Tar: A Midwest Childhood; A Critical Text

From The Jacket Flap Tar Is Written In Third Person, As The Story Of Tar Moorhead, Who In Childhood Comes To An Awareness Of The Poverty, The Ugliness, The Suffering, And, Ultimately, Of The Latent Beauty Of Small Town Life In Late Nineteenth Century Ohio It Remains A Basic Document For Students Of Sherwood Anderson S Life One Of The Greatest Representative Lives In American LiteratureIn This Volume, Biographical And Bibliographical Annotations, With Cross References To A Storyteller S Story And Sherwood Anderson S Memoirs, Help Establish The Factual Framework For Tar Included Is A Discussion By William Alfred Sutton Who Has Devoted Special Study To Anderson S Youth Of The Recently Found Diaries Of The Writer S Parents Also Included Is An Earlier Unpublished Version Of The Death In The Forest, The Masterful Anderson Short Story That Appears In TarTar: A Midwest Childhood; A Critical Text

Sherwood Anderson was an American writer who was mainly known for his short stories, most notably the collection Winesburg, Ohio That work s influence on American fiction was profound, and its literary voice can be heard in Ernest Hemingway, William Faulkner, Thomas Wolfe, John Steinbeck, Erskine Caldwell and others.From PBS.org Sherwood Anderson, 1876 1941 , was an American short story writer and novelist Although none of his novels was wholly successful, several of his short stories have become classics Anderson was a major influence on the generation of American writers who came after him These writers included Ernest Hemingway, F Scott Fitzgerald, and William Faulkner Anderson thus occupies a place in literary history that cannot be fully explained by the literary quality of his work.Anderson was born on Sept 13, 1876, in Camden, Ohio He never finished high school because he had to work to support his family By 1912, he was the successful manager of a paint factory in Elyria, Ohio, and the father of three children by the first of his four wives In 1912, Anderson deserted his family and job In early 1913, he moved to Chicago, where he devotedtime to his imaginative writing He became a heroic model for younger writers because he broke with what they considered to be American materialism and convention to commit himself to art.Anderson s most important book is WINESBURG, OHIO 1919 , a collection of 22 stories The stories explore the lives of inhabitants of Winesburg, a fictional version of Clyde, Ohio, the small farm town where Anderson lived for about 12 years of his early life These tales made a significant break with the traditional American short story Instead of emphasizing plot and action, Anderson used a simple, precise, unsentimental style to reveal the frustration, loneliness, and longing in the lives of his characters These characters are stunted by the narrowness of Midwestern small town life and by their own limitations.read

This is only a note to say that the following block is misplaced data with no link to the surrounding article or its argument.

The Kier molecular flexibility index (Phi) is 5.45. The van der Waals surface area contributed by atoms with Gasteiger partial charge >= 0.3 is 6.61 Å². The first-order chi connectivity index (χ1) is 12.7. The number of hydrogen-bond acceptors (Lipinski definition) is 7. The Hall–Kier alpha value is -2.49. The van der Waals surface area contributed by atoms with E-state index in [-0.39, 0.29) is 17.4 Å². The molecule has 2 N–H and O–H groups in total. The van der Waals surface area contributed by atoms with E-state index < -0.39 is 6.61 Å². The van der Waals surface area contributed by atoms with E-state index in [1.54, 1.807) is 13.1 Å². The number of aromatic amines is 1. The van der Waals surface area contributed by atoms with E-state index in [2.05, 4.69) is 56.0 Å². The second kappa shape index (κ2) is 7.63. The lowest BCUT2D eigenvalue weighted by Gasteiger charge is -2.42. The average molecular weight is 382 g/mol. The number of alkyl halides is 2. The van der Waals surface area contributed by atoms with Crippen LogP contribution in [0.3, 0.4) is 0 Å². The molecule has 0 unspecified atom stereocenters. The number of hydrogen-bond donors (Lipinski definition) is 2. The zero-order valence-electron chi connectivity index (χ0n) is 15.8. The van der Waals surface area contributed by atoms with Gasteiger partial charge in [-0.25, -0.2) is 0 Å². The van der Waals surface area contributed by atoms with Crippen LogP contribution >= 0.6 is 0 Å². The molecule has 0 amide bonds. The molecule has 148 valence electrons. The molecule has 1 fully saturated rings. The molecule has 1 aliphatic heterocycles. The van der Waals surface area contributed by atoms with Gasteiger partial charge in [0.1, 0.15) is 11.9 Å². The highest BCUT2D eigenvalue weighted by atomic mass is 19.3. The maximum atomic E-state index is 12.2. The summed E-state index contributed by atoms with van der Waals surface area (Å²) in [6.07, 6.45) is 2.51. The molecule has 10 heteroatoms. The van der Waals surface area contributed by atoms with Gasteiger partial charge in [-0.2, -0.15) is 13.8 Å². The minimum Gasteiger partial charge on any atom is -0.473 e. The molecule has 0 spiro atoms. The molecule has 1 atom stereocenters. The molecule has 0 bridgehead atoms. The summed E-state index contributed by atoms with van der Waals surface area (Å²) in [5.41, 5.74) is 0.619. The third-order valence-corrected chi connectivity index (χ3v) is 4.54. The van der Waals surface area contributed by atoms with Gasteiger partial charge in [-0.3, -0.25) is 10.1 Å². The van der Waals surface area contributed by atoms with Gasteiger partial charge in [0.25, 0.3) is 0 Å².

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  • Hardcover
  • 257 pages
  • Tar: A Midwest Childhood; A Critical Text
  • Sherwood Anderson
  • English
  • 10 December 2017
  • 0829501592

10 thoughts on “Tar: A Midwest Childhood; A Critical Text

  1. says:

    Sometimes an author is famous for a particular book, and sometimes when you read something else by that author, you realize why Anderson s Winesburg, Ohio, is a triumphant example of what this tries and fails to be, i.e charmingly naive, pleasantly mysterious, hopeful Tar is the main character s name, except there s no real reason for the nickname And you won t care about him, or any of the other characters And the book goes on for three hundred pages So uh.

  2. says:

    This book was sitting on a shelf in my parents home throughout my childhood I finally got around to reading it and it was really worthwhile The sense of interiority that is developed and communicated in the book is unique..the dated features do nothing to detract from the work , It seems far better to read the Original before getting an edited critical version of the same book.

  3. says:

    This one was a real chore to get through I almost did not finish it A lot of snippets of stories from his other memoir were repeated here.

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